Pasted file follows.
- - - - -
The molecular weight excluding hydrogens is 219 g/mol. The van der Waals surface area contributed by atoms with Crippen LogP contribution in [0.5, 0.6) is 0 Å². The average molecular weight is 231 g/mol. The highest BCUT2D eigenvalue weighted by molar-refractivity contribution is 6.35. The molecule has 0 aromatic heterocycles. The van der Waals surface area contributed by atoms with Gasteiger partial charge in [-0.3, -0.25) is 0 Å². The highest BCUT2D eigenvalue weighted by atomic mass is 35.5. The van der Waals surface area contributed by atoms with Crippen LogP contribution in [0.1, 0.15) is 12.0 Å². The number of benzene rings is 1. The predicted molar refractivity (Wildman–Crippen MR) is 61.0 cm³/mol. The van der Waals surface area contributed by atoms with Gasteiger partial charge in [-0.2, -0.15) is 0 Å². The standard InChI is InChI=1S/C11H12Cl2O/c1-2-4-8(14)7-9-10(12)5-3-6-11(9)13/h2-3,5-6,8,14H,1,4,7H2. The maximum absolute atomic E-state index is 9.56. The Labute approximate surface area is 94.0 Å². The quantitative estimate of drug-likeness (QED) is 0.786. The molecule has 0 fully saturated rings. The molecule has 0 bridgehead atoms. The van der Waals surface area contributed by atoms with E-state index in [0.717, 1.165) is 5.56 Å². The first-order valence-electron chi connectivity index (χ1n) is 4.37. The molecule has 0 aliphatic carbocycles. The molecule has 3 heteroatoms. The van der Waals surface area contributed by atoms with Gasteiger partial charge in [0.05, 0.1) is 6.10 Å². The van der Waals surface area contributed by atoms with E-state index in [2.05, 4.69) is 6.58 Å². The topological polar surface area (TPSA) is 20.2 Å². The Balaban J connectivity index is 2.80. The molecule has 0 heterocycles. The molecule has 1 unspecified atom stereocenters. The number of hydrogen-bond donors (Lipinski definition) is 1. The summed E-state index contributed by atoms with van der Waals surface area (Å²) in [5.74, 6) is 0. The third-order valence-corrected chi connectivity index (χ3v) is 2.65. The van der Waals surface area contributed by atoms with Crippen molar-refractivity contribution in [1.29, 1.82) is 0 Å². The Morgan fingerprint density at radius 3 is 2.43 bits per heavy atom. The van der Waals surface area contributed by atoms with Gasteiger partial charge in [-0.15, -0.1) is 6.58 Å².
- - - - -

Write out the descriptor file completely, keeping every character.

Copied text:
The molecular weight excluding hydrogens is 219 g/mol. The van der Waals surface area contributed by atoms with Crippen LogP contribution in [0.5, 0.6) is 0 Å². The average molecular weight is 231 g/mol. The highest BCUT2D eigenvalue weighted by molar-refractivity contribution is 6.35. The molecule has 0 aromatic heterocycles. The van der Waals surface area contributed by atoms with Gasteiger partial charge in [-0.3, -0.25) is 0 Å². The highest BCUT2D eigenvalue weighted by atomic mass is 35.5. The van der Waals surface area contributed by atoms with Crippen LogP contribution in [0.1, 0.15) is 12.0 Å². The number of benzene rings is 1. The predicted molar refractivity (Wildman–Crippen MR) is 61.0 cm³/mol. The van der Waals surface area contributed by atoms with Gasteiger partial charge in [-0.2, -0.15) is 0 Å². The standard InChI is InChI=1S/C11H12Cl2O/c1-2-4-8(14)7-9-10(12)5-3-6-11(9)13/h2-3,5-6,8,14H,1,4,7H2. The maximum absolute atomic E-state index is 9.56. The Labute approximate surface area is 94.0 Å². The quantitative estimate of drug-likeness (QED) is 0.786. The molecule has 0 fully saturated rings. The molecule has 0 bridgehead atoms. The van der Waals surface area contributed by atoms with E-state index in [0.717, 1.165) is 5.56 Å². The first-order valence-electron chi connectivity index (χ1n) is 4.37. The molecule has 0 aliphatic carbocycles. The molecule has 3 heteroatoms. The van der Waals surface area contributed by atoms with Gasteiger partial charge in [0.05, 0.1) is 6.10 Å². The van der Waals surface area contributed by atoms with E-state index in [2.05, 4.69) is 6.58 Å². The topological polar surface area (TPSA) is 20.2 Å². The Balaban J connectivity index is 2.80. The molecule has 0 heterocycles. The molecule has 1 unspecified atom stereocenters. The number of hydrogen-bond donors (Lipinski definition) is 1. The summed E-state index contributed by atoms with van der Waals surface area (Å²) in [5.74, 6) is 0. The third-order valence-corrected chi connectivity index (χ3v) is 2.65. The van der Waals surface area contributed by atoms with Crippen molar-refractivity contribution in [1.29, 1.82) is 0 Å². The Morgan fingerprint density at radius 3 is 2.43 bits per heavy atom. The van der Waals surface area contributed by atoms with Gasteiger partial charge in [-0.15, -0.1) is 6.58 Å².